With the Replicator presumed dead, the members of the BAU gather at Rossi’s house to hold an informal memorial service, remembering the fallen Strauss, who in the end they counted as a loyal friend and colleague.

I thought the second half of season eight was quite good.  Despite the fact that the Replicator storyline was a major feature of the season, it did not dominate events, and we did get plenty of stand-alone episodes.  The mystery was resolved quite satisfactorily.  And I’m actually glad that Jeanne Tripplehorn will be returning in season nine.  At first, I wasn’t sure about Alex Blake, but in the end I warmed up to her character.

You are watching Me TV

The last couple of months, Michele and I have been watching a lot of television.  It seems like we’re paying a small fortune to Time Warner for cable, so we figure we might as well take advantage of that, instead of buying even more DVDs.  Out of what we’ve been watching, a pretty good portion of the viewing material has been reruns on the cable channel Me TV, aka Memorable Entertainment Television.

This whole thing started in late December of last year.  Actor Jack Klugman had just passed away, and there was a 24 hour marathon of The Odd Couple on some channel or another.  For those who aren’t familiar with it, The Odd Couple is based on a play by Neil Simon.  The premise of the series is that neat, fussy photographer Felix Unger, played by Tony Randall, is kicked out by his wife, who has finally gotten completely fed up of his anal retentive behaviors.  He moves in with his old friend Oscar Madison, played by Klugman, a sloppy, grumpy newspaper sports writer who several years before was divorced by his own wife.  The opening narration asks “Can two divorced men share an apartment without driving each other crazy?”  And the answer to that is usually a resounding “NO!”  Felix and Oscar are complete polar opposites, and the comedy of the show derives from how the two of them react in completely different ways when they get thrust into a variety of bizarre and oddball situations.  Most of the time Oscar is convinced that nosy, neat freak Felix is ruining his life, and badly wants him out of the apartment.  But underneath his grumpy exterior, Oscar is a decent guy, and inevitably he ends up letting Felix stay because he can’t bear to see his pal get cast out, no matter how much they aggrivate each other.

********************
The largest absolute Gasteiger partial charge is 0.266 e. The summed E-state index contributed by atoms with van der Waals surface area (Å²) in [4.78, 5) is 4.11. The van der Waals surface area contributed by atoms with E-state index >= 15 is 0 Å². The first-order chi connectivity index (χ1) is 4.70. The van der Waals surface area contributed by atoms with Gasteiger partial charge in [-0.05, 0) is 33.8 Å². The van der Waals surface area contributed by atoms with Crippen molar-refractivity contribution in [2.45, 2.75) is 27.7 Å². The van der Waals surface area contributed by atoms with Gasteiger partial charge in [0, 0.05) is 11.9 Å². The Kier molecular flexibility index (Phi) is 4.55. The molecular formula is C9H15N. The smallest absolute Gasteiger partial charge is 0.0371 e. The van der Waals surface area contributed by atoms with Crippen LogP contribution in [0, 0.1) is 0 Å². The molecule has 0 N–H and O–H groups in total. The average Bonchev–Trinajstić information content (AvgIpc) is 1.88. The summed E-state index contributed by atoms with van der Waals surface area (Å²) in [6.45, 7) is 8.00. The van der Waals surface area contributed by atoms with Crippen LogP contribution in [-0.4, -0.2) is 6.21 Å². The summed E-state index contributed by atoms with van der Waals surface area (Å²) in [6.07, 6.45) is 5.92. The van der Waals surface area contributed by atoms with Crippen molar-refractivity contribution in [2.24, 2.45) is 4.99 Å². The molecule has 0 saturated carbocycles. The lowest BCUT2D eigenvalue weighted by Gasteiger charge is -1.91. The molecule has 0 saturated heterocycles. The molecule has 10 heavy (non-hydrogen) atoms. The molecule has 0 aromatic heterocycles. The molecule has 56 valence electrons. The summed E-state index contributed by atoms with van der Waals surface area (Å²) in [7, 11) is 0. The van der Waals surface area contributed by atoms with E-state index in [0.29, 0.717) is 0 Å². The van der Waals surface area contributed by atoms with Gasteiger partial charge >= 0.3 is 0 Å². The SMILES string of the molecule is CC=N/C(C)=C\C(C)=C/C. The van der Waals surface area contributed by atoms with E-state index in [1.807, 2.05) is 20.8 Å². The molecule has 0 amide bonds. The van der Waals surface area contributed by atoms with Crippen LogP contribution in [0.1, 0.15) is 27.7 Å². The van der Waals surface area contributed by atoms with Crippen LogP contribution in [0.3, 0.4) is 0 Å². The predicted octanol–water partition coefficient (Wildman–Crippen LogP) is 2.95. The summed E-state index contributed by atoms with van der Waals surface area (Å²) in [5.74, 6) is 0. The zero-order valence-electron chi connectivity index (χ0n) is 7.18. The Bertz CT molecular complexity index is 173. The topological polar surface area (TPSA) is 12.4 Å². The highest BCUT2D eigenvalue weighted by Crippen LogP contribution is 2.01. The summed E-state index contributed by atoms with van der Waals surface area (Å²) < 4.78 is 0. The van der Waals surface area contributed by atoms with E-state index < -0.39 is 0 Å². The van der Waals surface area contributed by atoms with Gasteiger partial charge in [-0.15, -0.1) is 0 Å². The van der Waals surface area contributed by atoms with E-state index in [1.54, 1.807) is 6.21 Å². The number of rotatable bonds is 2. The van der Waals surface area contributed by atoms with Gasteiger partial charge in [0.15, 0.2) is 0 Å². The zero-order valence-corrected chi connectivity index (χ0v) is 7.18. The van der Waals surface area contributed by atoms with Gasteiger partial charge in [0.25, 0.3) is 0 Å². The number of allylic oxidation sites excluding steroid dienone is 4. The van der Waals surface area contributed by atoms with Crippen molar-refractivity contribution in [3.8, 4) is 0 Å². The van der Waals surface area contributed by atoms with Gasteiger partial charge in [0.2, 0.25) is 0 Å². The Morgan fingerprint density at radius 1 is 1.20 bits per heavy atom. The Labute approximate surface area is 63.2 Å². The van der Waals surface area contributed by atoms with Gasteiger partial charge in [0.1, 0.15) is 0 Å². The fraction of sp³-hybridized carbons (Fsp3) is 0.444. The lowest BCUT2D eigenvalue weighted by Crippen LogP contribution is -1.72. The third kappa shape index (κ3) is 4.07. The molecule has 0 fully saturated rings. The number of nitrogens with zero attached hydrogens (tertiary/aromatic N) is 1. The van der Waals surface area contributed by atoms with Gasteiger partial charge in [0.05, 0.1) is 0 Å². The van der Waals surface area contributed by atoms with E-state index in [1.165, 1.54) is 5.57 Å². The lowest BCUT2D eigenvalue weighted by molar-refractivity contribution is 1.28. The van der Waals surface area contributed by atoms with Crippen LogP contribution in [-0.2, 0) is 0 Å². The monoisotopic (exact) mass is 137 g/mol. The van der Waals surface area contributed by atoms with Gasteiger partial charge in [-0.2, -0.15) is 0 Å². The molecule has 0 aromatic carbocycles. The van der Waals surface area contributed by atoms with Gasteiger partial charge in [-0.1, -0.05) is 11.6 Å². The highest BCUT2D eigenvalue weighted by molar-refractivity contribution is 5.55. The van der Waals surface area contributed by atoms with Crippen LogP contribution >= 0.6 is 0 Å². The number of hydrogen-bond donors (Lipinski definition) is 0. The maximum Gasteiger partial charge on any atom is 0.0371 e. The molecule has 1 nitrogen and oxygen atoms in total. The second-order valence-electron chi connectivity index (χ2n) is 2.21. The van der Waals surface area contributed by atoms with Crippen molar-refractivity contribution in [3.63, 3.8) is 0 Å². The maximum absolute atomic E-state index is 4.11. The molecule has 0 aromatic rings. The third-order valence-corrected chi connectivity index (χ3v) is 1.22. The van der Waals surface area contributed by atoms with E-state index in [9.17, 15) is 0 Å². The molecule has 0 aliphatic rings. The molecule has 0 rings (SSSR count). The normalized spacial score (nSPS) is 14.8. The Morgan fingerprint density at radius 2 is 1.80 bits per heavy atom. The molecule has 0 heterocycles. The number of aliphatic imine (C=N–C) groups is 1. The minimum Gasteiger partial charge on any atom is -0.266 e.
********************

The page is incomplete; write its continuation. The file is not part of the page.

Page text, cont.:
Odd Couple
Tony Randall and Jack Klugman on The Odd Couple

Anyway, after watching a few hours of this marathon of The Odd Couple around the holidays, Michele, who used to watch it when she was growing up, became totally hooked on it again.  She had me do a search on the DVR to see if any channels were repeating it.  That’s how we found Me TV, which airs it every weekday night at 10:00 PM.  So now it’s set to record every episode.  And, yeah, after watching it for a week or so, I ended up becoming a fan, as well.

We soon discovered that there is a lot of other cool stuff on Me TV.  There is Dick Van Dyke and The Mary Tyler Moore Show.  I used to watch both of those in high school when they were rerun on Nick at Nite.  There’s “Sunday Night Noir” with shows like The Fuguitive.   I’ve also taped a couple of episodes of Irwin Allen’s Voyage to the Bottom of the Sea on the DVR, but I haven’t had a chance to actually view them yet.

For fans of more spooky fare, there are Rod Serling’s two famous anthology series, The Twilight Zone and Night Gallery.  Obviously I’ve seen endless reruns of The Twilight Zone in syndication.  But Night Gallery pops up much less often on television, so even though it wasn’t nearly as good as its predecessor, I’m enjoying being able to see many of the shows for the first time.  Serling was certainly a brilliant writer, and he did such an amazing job of seamlessly working social commentary into sci-fi and horror material.

Rod Serling Night Gallery
Rod Serling hosting Night Gallery

Michele and I were reflecting that some of the best material we’re currently watching on television originally aired decades ago.  I’m not going to go so far as to say that everything that’s on the networks nowadays is crap.  And certainly there was plenty of awful stuff on in the 1960s and 70s.  But I really do have to wonder how many shows that are currently on the main channels will be considered classics thirty or forty years from now.